The $50 million purchase by the Los Angeles Unified School District (LAUSD) of the Waterford Early Reading Program in 2001 is now at the center of a public conflict led by some members of the district’s school board. Critics of the Waterford program charge it failed to improve student literacy skills and sometimes hindered achievement. Defenders of the program, on the other hand, including key school executives, say it wasn’t the software itself, but the way it was implemented, that led to the poor results.

According to school administrators and an independent third-party, problems occurred because LAUSD failed to mandate the program’s use, failed to implement the program as recommended, and introduced the Waterford program only after a competing reading software program–Open Court Reading–already had taken root in the school district.

LAUSD, the nation’s second-largest school district after New York City, purchased the Waterford Early Reading Program in 2001 to provide an additional layer of language instruction for students in kindergarten and first grade. But in a study carried out under the auspices of Pearson Digital Learning, Waterford’s distributor, and the LAUSD Program Evaluation Research Branch, Waterford was reported to have had no effect on most students during the 2002-03 school year.

The evaluation concluded that the use of Waterford even had a “negative impact” on some kindergartners whose teachers substituted it for the district’s core reading program, Open Court, from SRA/McGraw-Hill.

Many teachers were too busy covering the district’s rigorous reading curriculum to devote enough time and energy to the computer lessons, the study found. Some teachers simply didn’t know how to use the program, while others couldn’t use it all because of computers that froze or headsets that were broken.

Those findings prompted LAUSD’s school board to order its schools to limit Waterford’s use to struggling students, it was reported.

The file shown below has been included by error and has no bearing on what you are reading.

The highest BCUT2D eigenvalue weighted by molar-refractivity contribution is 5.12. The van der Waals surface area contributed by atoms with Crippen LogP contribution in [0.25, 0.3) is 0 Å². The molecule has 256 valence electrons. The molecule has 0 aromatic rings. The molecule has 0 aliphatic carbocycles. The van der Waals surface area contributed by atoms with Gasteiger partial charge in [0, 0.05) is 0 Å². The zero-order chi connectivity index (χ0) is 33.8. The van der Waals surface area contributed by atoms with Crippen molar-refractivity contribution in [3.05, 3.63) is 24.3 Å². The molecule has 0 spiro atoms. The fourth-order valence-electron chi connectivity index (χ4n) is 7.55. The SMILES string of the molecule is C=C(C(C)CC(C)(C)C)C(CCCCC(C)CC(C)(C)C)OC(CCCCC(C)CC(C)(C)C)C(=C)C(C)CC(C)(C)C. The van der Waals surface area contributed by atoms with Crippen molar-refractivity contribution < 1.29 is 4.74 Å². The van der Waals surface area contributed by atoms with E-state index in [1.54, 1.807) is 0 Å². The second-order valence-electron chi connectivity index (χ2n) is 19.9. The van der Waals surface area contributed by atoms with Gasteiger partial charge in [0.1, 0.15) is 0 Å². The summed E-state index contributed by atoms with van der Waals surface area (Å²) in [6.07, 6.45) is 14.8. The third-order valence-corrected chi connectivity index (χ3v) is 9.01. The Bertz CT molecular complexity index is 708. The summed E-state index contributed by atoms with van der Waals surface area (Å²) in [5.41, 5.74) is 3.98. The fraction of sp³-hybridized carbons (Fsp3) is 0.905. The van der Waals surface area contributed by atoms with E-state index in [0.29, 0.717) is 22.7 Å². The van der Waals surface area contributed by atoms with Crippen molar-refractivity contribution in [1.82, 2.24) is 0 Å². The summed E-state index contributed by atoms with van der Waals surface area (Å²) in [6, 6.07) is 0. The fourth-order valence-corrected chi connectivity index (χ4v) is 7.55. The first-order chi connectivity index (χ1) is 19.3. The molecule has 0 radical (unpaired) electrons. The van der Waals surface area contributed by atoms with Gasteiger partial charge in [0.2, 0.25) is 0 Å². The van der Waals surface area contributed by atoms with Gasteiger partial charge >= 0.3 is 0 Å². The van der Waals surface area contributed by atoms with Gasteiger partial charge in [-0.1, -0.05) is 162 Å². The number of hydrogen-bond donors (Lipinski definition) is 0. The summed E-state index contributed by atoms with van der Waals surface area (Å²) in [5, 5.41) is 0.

“It hasn’t been a good use of money,” charged school board President Jose Huizar, who took office after the panel approved the Waterford contract. “How could anyone continue to argue that it’s working when it’s not? It’s underutilized and ineffective.”

Superintendent Roy Romer, who once called Waterford “the Cadillac of all systems,” said he and his aides are reconsidering how best to implement the program and offer teachers more training.

“As I looked at this, it didn’t provide as much bang for the buck as I would have liked,” Romer said. “I think, right now, it is still the right program for certain kids at certain times of the day. But we need to be thoughtful in how we use this asset.”

Andy Myers, chief operating officer for Pearson Digital Learning, said Romer “had the right vision, initially.”

Romer “had a vision that certain students can be reached with print and others cannot,” Myers said. “The [Waterford] technology is a way to reach students who cannot be reached with other programs.”

Assistant Superintendent Jim Morris said that when the district “originally rolled [the software] out, we said that every child needs to use the system, every single day.” But Morris said the study found students were being “pulled from one high-quality instructional program [Open Court], then brought to another.”

In 2000, the year before the full-scale rollout of Waterford, the district mandated the use of the Open Court reading program throughout its schools.

Pearson commissioned the Riordan Foundation, a nonprofit organization that focuses on early literacy issues, to act as an independent administrator between the company and LAUSD’s Program Evaluation Research Branch when carrying out the study. Nike Irvin, the foundation’s president, said the study was to last for four years.

Irvin, who is critical of the school board’s decision to limit classroom use of the Waterford program, said the board “came two years early to the results of a four-year study” when making its decision.